And now for a bombshell that I wasn’t expecting. The authors claim that Despite dramatic improvements in CR and very good partial response (VGPR) rates, bortezomib-dexamethasone was not able to cause a significant improvement in PFS (neither statistical, nor clinical, in our opinion) let alone OS. Similarly despite the doubling of the rate of CR/VGPR with thalidomide and dexamethasone, or a tripling of it with the addition of lenalidomide to melphalan and prednisone induction there was not even a hint of a difference in PFS or OS. There was however significantly greater toxicity. (PFS means “progression free survival,” and OS = overall survival.)

No significant improvement in overall survival or progression free survival. Only greater toxicity. I’m still stunned. And in fact I read this article over the weekend but had to reread it today…I just couldn’t believe it. I mean, it sounds like a condemnation, really, of current aggressive therapies…and, whether you agree with the authors or not, this is amazing. Could it be time for a change in direction in myeloma treatment? Or am I reading too much into this study? That could well be. Let’s keep going.

Progression free survival. PFS can help determine if a drug or treatment is working or not and is useful to determine the efficacy of new drugs. But PFS indicates a period at the end of which the patient must start taking the next drug (or regimen). Prolongation of OS in MM is almost always associated with prolonged PFS, but not the other way around. Treatment of MM is like a marathon, rather than a sprint. It is for most patients (i.e., non high-risk MM) a chronic malignancy, in which patients relapse repeatedly, and using all active drugs early on may be the equivalent of a marathon runner running the first mile at breakneck speed. He/She may finish the race at the same time as a runner who spreads out the energy a little better, but the remaining 25 miles would have been a lot more pleasant.

There is more: the use of PFS as a surrogate endpoint to justify earlier and more prolonged use of new treatments results in more people taking treatment (or an extra drug/intervention) when they do not need it. Wow…

And if OS is not affected by, say, early versus delayed treatment, and the risk of toxicity, perhaps irreversible toxicity, is high, then even an improvement in PFS may not be enough. The authors at this point bring up the thorny issue of second cancers with lenalidomide maintenance. There are now emerging data, and an FDA warning, that the use of lenalidomide as maintenance may increase the risk of second cancers. The authors warn that we need to be cautious. Not all patients benefit in the same way from taking lenalidomide. Some may even be harmed. The only reason to administer lenalidomide is if there is an OS advantage, and so far, the authors tell us, we have no firm data to that regard, although that seems to be the preliminary outcome of a clinical trial (in progress)…too early to tell…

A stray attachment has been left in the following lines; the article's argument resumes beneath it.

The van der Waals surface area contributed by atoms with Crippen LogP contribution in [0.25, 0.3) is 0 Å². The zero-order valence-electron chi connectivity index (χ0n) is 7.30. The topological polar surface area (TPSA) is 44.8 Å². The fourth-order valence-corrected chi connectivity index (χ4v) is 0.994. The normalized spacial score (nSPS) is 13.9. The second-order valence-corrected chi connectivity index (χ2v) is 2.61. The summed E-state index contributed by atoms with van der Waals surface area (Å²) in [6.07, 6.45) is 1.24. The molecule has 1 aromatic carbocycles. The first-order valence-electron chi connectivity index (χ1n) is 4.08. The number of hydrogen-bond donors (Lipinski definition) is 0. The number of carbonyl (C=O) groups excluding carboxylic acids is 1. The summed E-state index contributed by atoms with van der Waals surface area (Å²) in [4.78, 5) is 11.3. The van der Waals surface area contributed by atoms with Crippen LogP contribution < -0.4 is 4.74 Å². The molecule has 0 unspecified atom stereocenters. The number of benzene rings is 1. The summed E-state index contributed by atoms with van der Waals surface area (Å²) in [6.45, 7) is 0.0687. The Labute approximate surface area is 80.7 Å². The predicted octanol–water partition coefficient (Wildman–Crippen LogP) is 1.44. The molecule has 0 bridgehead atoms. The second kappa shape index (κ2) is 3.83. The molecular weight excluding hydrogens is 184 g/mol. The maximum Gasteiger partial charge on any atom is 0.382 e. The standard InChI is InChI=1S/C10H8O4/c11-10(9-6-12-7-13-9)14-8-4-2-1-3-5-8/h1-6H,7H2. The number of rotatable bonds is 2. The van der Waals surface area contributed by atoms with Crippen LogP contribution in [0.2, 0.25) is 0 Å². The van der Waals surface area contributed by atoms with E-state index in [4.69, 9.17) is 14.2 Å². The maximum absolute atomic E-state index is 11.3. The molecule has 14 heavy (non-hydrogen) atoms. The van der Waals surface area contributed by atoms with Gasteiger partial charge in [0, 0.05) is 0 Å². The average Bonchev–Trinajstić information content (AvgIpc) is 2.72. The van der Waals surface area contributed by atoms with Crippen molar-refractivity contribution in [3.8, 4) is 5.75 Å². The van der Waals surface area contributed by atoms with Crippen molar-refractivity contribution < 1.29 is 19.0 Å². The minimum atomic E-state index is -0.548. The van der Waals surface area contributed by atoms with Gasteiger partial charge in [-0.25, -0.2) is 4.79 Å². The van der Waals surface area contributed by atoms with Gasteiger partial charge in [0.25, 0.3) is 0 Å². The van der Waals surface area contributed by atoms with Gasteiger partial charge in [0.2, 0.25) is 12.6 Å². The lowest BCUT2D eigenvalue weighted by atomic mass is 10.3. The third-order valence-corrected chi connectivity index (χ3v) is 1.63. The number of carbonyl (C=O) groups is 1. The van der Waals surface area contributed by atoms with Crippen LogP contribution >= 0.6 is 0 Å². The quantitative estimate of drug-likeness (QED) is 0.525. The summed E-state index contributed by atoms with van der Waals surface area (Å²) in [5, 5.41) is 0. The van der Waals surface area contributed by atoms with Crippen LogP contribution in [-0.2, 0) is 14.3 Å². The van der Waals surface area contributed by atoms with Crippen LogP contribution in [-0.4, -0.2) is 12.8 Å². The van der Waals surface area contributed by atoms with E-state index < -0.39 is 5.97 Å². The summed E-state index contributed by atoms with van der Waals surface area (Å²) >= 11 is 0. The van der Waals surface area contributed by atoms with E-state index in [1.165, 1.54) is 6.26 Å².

This is an extraordinary statement…

The authors insist that OS is more important than PFS: If survival is the same eventually, what exactly is the point of improved PFS by giving an additional new drug early in the disease course? Is there not an increased risk of toxicity when more drugs are combined? Is there not a risk that patients are subject to potentially irreversible risks earlier in their life? Again, I am stunned…

And so we get to the final Cure versus Control paragraph. The “cure” proponents like the idea of whacking myeloma early in its development, when it is most vulnerable. The “control” proponents believe instead that the aggressive approach should be taken only for high-risk patients (those who have the 17p deletion and so on). “Standard” patients should be offered treatment that minimizes toxicity and maximizes QOL (=quality of life).

Younger patients may opt for early intensive strategies such as allogeneic transplantation accepting high treatment related mortality in exchange for a chance at long-term survival. It is obvious, though, that the authors are opposed to overly aggressive treatments: While early use of multi-drug combination strategies and maintenance therapy improve CR and PFS, we need to strive for clear evidence of OS improvement to change practice.

In the end, almost as an offering of peace to the “cure” proponents (that is how it seems so to me, anyway…again, I could be wrong), the authors write that they support well-designed investigations of both the curative and control approaches. We do see the merits and arguments of the curative approach, and we recommend head-to-head trials comparing the two strategies.